I want to re-iterate that Prima Latina is a great, gentle introduction to Latin, IF you can learn the pronunciation yourself AND get your hands on the Latina Christiana flashcards.

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Given how quickly people dismiss the importance of consistent pronunciation, I am constantly vexed at the shoddiness of audio aids. Learners are easily intimidated by pronunciation, but a good CD or DVD could build familiarity directly through experience. But nobody needs help pronouncing Latin haphazardly, and I am galled that so many programs are actually charging money for the service.

Agreed.

 

The Tunbergs went through a lot of trouble carrying over the poetic voices of Dr. Seuss and Shel Silverstein into Latin. But if you can't pronounce the language, you can't hear the poetry. That's not even to mention a long history of Latin poetry that throughout multiple dialects and evolving traditions has managed to make its rhythms heard across centuries, only to find our modern age so eager to dispense with it because even people who adventure to study Latin these days don't see the value in preserving its voice at the cost of a bit of extra effort.

I need to read these!

 

But, as I say, a good audio aid of consistent pronunciation would go a long way toward easing the frustration of learners trying to master pronunciation. I'm making a note here to start a list of which programs are known to be slip-shod in pronunciation. I will say that the recordings that are part of Lingua Latīna per sē Illūstrāta is nicely consistent, with some quirks that are more interesting than confounding. I have a program called Latin Memory Songs which I found of variable consistency. Anyone have another candidate?

Please keep me posted on the status of this list. I think it would be beneficial to many.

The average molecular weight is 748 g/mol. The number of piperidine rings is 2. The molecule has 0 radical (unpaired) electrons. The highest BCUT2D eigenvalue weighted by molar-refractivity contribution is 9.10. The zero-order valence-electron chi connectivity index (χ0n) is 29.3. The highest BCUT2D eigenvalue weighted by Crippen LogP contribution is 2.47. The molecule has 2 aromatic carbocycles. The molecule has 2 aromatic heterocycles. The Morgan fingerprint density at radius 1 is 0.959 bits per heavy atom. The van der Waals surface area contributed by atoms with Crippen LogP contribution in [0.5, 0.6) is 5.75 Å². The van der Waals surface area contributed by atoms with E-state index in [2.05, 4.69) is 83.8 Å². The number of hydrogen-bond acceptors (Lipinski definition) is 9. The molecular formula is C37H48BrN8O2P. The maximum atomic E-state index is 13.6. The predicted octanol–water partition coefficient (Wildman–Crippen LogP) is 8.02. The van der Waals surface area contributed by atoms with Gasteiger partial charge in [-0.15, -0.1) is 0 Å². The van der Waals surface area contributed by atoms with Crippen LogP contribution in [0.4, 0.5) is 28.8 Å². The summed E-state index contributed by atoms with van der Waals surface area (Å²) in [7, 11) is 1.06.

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This has confused my son as well, which is why I'm no longer going to use the DVD's. It also has the added benefit that we can go through the material much more quickly without the DVD's. My son seems to be enjoying Latin much more without them.

Absolutely - I love that Latin is going waaaay faster now. But for some reason, my girls loved the DVD, so they're disappointed that we're not using it now.

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I want to re-iterate that Prima Latina is a great, gentle introduction to Latin, IF you can learn the pronunciation yourself AND get your hands on the Latina Christiana flashcards.

 

:iagree:

 

I went with Prima Latina because I didn't see anything else out there for early elementary that continued on through later elementary and junior high. I love the gentleness of Prima Latina and that Latina Christiana will review all of Prima Latina and build on it.

 

But I am irked about the pronunciation. Having a background in Spanish, I can see that the pronunciation is very similar. I consider Latin a foundation for other Latin-based languages, so for me pronunciation is very important.